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VOL. 44 | NO. 13 | Friday, March 27, 2020

Please don’t put lives at risk just to sell another house

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Rick French, a veteran real estate agent with more than 40 years of experience, was a leader in demonstrating protocol at the advent of the COVID-19 epidemic, requiring booties, gloves and eyewear to be worn during showings of his listings.

And showings were only happening when deemed absolutely necessary.

He contacted The Ledger and requested that the populace be warned of the horrific tragedies that have been inflicted by the disease and the multitude of deaths associated with its spread.

Now, the Metro Public Health Department has issued the Safer at Home Order, and French has hopes that the order would solve the issue, since in part it prohibited Nashvillians from going to work unless they are “providing essential services.”

The events in Italy are greatly disturbing to French, who has close friends in Milan. They have provided firsthand accounts of the carnage the disease has caused. Bodies are being pulled from the buildings and stacked into emergency vehicles to be taken to mortuaries.

These people, for the most part, have died alone. There will be no funerals, at least not any time in the near future.

French says he was relieved when the Safer at Home Order was issued, feeling that would put an end to showings.

However, upon learning of the order, the Greater Nashville Realtors contacted the Mayor’s office, an email sent to members reveals.

“After learning of this order, the Greater Nashville Realtors immediately reached out to the Mayor’s office to determine how housing sales and related services should be defined,” the email states.

This action was taken because the initial order made no reference to housing and rental services being included or excluded as “essential services.”

These services, of course, assist in providing housing and would help Nashvillians who have no homes can be safer at their new homes. Especially with the tornado and its aftermath still feasting upon homes of hundreds within the community, there is a need for those seeking shelter.

After communicating with the Greater Nashville Realtors, the order was amended to read “Housing and rental services may continue, but agents should practice social distancing, hold no open houses or gather in groups of 10 or more.”

Last week, even in light of all of the messaging from President Trump, the governor of New York and leading health officials – and real estate firms closing their doors to agents – the real estate industry was practically business as usual.

It’s understandable that those with houses under contract – buyers and sellers alike – were eager to close, so the lenders, appraisers, title companies and Realtors were scurrying to get transactions closed and behind them before the surge.

Title companies have made arrangements to close remotely, and lenders are able to work from home. As for new construction, Metro Codes is open and working from the homes of the inspectors.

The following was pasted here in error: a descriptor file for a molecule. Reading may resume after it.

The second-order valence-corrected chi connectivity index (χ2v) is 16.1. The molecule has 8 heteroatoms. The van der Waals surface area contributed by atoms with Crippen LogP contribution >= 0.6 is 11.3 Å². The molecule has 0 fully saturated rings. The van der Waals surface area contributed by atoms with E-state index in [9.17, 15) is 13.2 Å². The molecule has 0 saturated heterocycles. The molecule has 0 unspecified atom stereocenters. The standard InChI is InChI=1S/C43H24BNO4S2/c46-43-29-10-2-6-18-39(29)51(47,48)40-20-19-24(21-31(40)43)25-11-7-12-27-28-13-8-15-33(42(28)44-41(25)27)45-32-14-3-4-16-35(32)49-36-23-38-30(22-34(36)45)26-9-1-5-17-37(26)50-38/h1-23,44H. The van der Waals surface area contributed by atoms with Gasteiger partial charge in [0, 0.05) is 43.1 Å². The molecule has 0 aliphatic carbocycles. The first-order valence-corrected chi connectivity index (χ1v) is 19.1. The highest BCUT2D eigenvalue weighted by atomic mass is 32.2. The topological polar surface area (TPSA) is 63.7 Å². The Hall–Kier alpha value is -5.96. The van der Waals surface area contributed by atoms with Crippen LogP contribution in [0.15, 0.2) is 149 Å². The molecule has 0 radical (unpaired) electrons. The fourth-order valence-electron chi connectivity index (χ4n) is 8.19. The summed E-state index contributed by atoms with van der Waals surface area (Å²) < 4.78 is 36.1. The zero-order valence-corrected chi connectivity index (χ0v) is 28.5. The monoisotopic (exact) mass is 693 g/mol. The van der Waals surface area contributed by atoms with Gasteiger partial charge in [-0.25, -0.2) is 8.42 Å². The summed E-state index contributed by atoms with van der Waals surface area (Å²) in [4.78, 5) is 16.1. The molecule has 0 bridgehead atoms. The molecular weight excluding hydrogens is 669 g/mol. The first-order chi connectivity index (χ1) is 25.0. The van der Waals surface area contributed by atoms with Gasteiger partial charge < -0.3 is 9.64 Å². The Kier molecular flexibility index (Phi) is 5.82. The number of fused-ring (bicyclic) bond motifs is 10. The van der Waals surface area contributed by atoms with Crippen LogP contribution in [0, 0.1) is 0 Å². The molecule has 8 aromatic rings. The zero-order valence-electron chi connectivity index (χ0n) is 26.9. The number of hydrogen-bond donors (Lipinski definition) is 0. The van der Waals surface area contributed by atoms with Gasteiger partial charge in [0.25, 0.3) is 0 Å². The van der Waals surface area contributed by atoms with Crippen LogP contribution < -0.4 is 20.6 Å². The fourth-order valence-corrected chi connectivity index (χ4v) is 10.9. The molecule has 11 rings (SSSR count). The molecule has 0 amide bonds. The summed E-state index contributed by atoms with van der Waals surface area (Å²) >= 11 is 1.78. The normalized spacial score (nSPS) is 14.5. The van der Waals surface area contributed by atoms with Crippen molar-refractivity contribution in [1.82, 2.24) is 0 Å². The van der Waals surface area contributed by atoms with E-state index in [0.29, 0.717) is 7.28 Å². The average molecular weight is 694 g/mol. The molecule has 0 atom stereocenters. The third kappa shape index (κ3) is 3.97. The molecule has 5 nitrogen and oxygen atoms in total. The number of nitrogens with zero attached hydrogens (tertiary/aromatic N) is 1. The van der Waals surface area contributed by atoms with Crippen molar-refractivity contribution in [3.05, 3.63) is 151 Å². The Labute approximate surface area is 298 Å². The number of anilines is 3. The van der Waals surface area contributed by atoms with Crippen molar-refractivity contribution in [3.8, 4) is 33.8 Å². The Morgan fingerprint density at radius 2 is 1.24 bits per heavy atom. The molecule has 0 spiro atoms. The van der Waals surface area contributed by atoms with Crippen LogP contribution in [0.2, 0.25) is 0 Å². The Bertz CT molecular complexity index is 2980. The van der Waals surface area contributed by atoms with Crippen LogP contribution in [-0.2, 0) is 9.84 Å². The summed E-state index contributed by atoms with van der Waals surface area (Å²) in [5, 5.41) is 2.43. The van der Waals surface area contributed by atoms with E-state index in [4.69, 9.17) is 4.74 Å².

Unfortunately, we now know such behavior might have contributed to the oncoming surge as asymptomatic people are identified by some as being the majority of the carriers that are spreading the virus.

The week the president proclaimed a National Emergency for the country followed an earlier proclamation for the state and the city for different reasons.

Yes, there is the immediate need for housing, but caution must be taken. A check of a Realtor-only Facebook page that lists homes that are entering the market shows new listings being posted after the Safer at Home Order.

There are those who are listing homes presently with apparently no regard to the virus. Listing vacant homes and scheduling showings so that they do not overlap – and with a minimum number of people at the home at one time – would be within the guidelines of the order.

But those who reside in houses they wish to sell should wait to list the houses.

One reason is there are many who are following the Order to the letter and not leaving their homes, thereby reducing the potential market for the house that would be for sale. Additionally, the stock market is down 30%, and those who were planning on using investments might want to give the market a chance to recover.

Suppose an unsuspecting, well-meaning buyer had earlier in the day reclined in a chair that was contaminated with the COVID-19 virus and then sits in a chair in a house that is on the market? Then the homeowner’s child and grandfather wipe the chair with their hands and touch their faces.

Boom! As they say.

Another helpful hint for when this is over: Those considering selling their homes should put the properties on the market at that time. There is the “wait for the spring market” myth and other reasons to wait.

When the market is good, sell. This devastation was no more predictable than 9/11 or Saddam Hussein’s invasion of Kuwait.

For now, it is time to stay home. At least until the curve is flattened. This will end.

Richard Courtney is a licensed real estate broker with Fridrich and Clark Realty, LLC and can be reached at richard@richardcourtney.com.

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